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Tide of Valor: The Normandy Campaign» Forums » General

Subject: The Normandy Chronicles - Chapter 1 rss

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Steven Cunliffe
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Pennsylvania
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Welcome, this page is dedicated to providing a firsthand look at the newest game from Clash of Arms Tide of Valor: The Normandy Campaign. Through this blog I will provide an in-depth look at how I develop games while listening to your advice and suggestions. I am always up for new ideas from playtesters, gamers, friends, designers, or even complete strangers, it is rare to meet a professional wargamer who does not have something valuable to add to the discussion. I might not always be able to use every good idea that comes my way but I love to get as much advice and feedback as possible.

A Few Thanks
First before I begin I want to give thanks for all the incredible assistance I have received from my publisher Ed Wimble of Clash of Arms Games. Ed has been incredibly supportive of this latest game and I am only too thrilled to be able to work with him again. Having a good relationship with your publisher is critical to success and I am honored to be designing for Ed and his very talented Art Director, Timothy Schleif.

I want to give credit to my lead playtester, Jeff Dougherty. He is a partner in Shenandoah Studio, makers of the great Ipad game, Battle of the Bulge. Jeff has been my good friend and dedicated foil since The Hell of Stalingrad. Jeff is a master historian, a dedicated gamer, and brutally honest friend. He has been vital to the success of every game I have made.

I also like to thank Dirty Harry, Billings Spike, Gameluis, Mr. Peabody and everyone who reached out to lend their support for this upcoming game. I have always said that wargamers are the most well-spoken and dedicated of all fans and I have received great words of encouragement from all quarters. Thank you for your comments, posts, and opinions, please keep it up, you make everything possible.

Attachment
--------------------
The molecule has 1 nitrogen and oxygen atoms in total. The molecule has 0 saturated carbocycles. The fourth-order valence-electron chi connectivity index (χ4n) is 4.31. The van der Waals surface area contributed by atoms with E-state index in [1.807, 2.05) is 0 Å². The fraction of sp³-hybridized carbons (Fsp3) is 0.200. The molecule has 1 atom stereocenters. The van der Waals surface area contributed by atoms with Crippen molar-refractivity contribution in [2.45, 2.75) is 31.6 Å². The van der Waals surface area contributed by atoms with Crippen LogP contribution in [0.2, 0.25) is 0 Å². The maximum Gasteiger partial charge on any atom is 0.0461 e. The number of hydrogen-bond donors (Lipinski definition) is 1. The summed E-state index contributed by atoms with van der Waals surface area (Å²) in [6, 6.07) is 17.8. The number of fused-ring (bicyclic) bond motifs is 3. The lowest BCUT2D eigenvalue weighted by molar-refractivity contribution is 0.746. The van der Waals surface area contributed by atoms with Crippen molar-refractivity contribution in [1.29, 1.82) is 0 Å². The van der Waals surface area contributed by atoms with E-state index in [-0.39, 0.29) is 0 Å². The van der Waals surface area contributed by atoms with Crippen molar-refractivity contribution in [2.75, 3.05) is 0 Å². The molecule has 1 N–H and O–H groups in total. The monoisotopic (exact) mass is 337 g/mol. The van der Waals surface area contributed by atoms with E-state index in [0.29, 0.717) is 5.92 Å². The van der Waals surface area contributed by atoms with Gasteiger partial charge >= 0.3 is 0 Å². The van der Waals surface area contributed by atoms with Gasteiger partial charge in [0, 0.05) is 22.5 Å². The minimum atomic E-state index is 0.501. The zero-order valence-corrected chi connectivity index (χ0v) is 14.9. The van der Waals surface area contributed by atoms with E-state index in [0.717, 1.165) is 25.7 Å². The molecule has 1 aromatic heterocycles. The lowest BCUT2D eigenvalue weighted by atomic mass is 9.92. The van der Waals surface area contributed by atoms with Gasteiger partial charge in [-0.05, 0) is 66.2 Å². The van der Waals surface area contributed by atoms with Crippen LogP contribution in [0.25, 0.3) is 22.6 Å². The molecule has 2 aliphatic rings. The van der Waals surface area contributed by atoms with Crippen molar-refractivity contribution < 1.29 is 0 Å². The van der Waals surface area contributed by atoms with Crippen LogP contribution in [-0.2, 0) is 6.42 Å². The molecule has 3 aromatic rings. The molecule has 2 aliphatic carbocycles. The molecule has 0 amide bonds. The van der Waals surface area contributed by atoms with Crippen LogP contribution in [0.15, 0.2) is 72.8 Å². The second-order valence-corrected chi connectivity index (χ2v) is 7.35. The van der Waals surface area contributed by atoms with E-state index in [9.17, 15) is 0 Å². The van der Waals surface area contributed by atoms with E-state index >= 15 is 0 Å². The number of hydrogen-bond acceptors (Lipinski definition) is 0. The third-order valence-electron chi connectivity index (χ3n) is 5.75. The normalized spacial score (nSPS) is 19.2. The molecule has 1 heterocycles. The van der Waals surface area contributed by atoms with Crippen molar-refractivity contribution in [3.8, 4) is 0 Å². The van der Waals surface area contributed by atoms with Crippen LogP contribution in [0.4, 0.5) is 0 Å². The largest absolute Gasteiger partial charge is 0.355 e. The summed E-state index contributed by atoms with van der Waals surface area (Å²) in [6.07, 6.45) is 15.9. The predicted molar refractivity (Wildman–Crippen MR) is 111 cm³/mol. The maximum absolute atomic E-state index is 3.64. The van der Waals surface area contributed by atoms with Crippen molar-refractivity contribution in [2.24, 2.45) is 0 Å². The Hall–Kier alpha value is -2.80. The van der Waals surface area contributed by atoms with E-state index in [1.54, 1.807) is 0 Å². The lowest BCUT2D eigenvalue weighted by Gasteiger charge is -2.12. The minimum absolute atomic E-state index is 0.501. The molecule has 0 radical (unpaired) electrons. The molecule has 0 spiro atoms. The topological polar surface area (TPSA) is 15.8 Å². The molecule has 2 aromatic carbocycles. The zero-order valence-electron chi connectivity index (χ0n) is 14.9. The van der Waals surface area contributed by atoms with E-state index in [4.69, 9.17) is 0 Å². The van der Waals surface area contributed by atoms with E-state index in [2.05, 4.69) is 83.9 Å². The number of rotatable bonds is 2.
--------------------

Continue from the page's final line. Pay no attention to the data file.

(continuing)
Getting Started
If I had to describe my style of game design, I would call it The Blitzkrieg method, meaning that I am involved with every aspect of the development; I design the game, create the cards, develop the contents, manage the play-testing, write the rules, layout the game, send it to the printer, and write the marketing materials. Launching a game is a full-time job and through this blog I am going to give you an insight into how everything fits together.

Fans of The Hell and Stalingrad and The Fires of Midway will have an idea about how my games tend to work. While I love hex and counter games, they have been done many times over and any trip to a dedicated game store will reveal shelves of wargames on every subject imaginable related to the greatest invasion in history. Hell, just finding an energetic and interesting title to use for a D-Day themed game was a huge challenge. Whether this game is a success or not will depend on my ability to create a new Normandy experience that is true to the history of the battle.

The Perfect Balance
The engineers who laid out the schematics for tanks in WWII had to balance their new weapon systems on the three main principles of mobility, protection, and firepower. Sometimes they succeeded magnificently in the case of the T-34 and the Panther but often times the design was found lacking when it was put into heavy production and sent into combat as in the case of the Churchill (firepower), the Sherman (protection), or the Tiger (mobility).

Game designers likewise have to balance fun, strategy, and challenge. The games you know and love are often a great blend of the three, the ones collecting dust on your shelves are often lacking in one critical area. I like cards as a mechanic because it introduces a random and exciting element. I also enjoy rolling dice, and have ever since my first game of Risk, but most importantly I love strategy. Now in the past I have not always been able to achieve the perfect balance as well as I wanted to, but thankfully I will have the opportunity with Tide of Valor, to take some of the game mechanics that fans loved from the previous games and make them even better while letting go others. Game design is a constant journey of improvement and if you are fortunate, you can add your successes to your next game.

In the next chapter I will dig into the mechanics of fighting battles in the varied terrain of Normandy! So if there is anything that you would like to see in the new game please post it here.

- @stalingradsteve
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